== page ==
Research to determine the best sowing time for a range of wheat varieties to maximise grain yield and quality across Western Australia’s Wheatbelt will help grain growers make the most of this year’s crop.
Results from 2018 and 2017 trials to match the maturity date of varieties with sowing dates were outlined at the 2019 Grains Research and Development Corporation Grains Research Update, Perth on 25 and 26 February.
Undertaken by the Department of Primary Industries and Regional Development, with co-investment from GRDC, the research involved a series of time-of-sowing trials located at its Merredin, Katanning and Esperance Research Facilities and on-farm at Mullewa.
Department research officer Brenda Shackley said sowing wheat at the optimum time was one of the most important ways of maximising grain yield and quality, particularly in frost and disease prone locations.
“The 2018 trials examined 24 wheat varieties, ranging from long-maturing spring and winter types, such as Forrest and Longsword, to shorter maturing commercial varieties, like Scepter and Devil, and unreleased lines,” Ms Shackley said.
“The trial sowing times were similar at all sites; early-April, late-April, early-May, late-May and mid-June, except Merredin, where the latest planting was in early July.
“Irrigation was applied at Mullewa, Merredin and Katanning to ensure germination for the earlier sowing times where there was no rainfall.
“Plots from each time of sowing were harvested using a small plot harvester as soon as practical at each site, with grain yield recorded and samples taken and cleaned for grain quality testing.”
Ms Shackley said the trial results, during a year in which rainfall across much of the Wheatbelt was average, indicated there was a cost and yield penalty from sowing shorter to mid-season varieties too early.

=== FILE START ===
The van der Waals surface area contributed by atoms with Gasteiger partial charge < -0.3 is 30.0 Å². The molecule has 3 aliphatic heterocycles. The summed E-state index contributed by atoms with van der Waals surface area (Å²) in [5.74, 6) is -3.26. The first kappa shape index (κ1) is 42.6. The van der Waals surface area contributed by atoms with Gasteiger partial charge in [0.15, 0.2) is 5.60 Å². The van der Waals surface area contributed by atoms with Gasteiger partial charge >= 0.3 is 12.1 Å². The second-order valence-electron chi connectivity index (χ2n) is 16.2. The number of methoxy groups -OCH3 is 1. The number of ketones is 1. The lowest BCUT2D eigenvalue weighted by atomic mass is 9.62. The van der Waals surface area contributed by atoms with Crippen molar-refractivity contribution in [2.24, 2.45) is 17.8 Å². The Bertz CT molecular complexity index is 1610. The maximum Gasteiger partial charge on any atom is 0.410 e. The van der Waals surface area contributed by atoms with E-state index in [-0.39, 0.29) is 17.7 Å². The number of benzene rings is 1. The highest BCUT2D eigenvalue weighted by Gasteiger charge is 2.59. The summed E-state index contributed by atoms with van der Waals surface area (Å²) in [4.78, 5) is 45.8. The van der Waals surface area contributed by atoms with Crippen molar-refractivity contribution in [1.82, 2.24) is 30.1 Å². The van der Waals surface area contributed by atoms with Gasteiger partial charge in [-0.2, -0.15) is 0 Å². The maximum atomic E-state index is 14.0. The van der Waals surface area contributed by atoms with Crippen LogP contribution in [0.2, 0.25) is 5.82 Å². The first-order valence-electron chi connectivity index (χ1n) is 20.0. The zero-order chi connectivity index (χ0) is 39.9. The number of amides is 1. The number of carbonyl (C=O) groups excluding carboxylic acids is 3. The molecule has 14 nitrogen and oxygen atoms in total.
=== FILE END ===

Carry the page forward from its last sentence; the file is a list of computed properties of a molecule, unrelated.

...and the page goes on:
“The trials showed yield disadvantages from sowing short-mid season varieties in early to late April in the central and southern production zones,” she said.
“Grain quality issues such as stained or frost distorted grains could also occur in the southern production zones.
“In areas of the northern, eastern and southern Wheatbelt without frost risk, it is recommended to sow mid-long season varieties in mid-April, and short-mid season wheats in late May.
“In frost prone sites, delaying the sowing of mid-long maturing types until May resulted in increased yields.”
Ms Shackley said the research continued to highlight the need for varieties that are better suited for early April sowing opportunities in Western Australia.
“Maximum yields are almost always achieved by mid-long varieties sown in early May or short-mid varieties sown in mid to late-May,” Ms Shackley said.
Media contact: Jodie Thomson/Dionne Tindale, media liaison +61 (0)8 9368 3937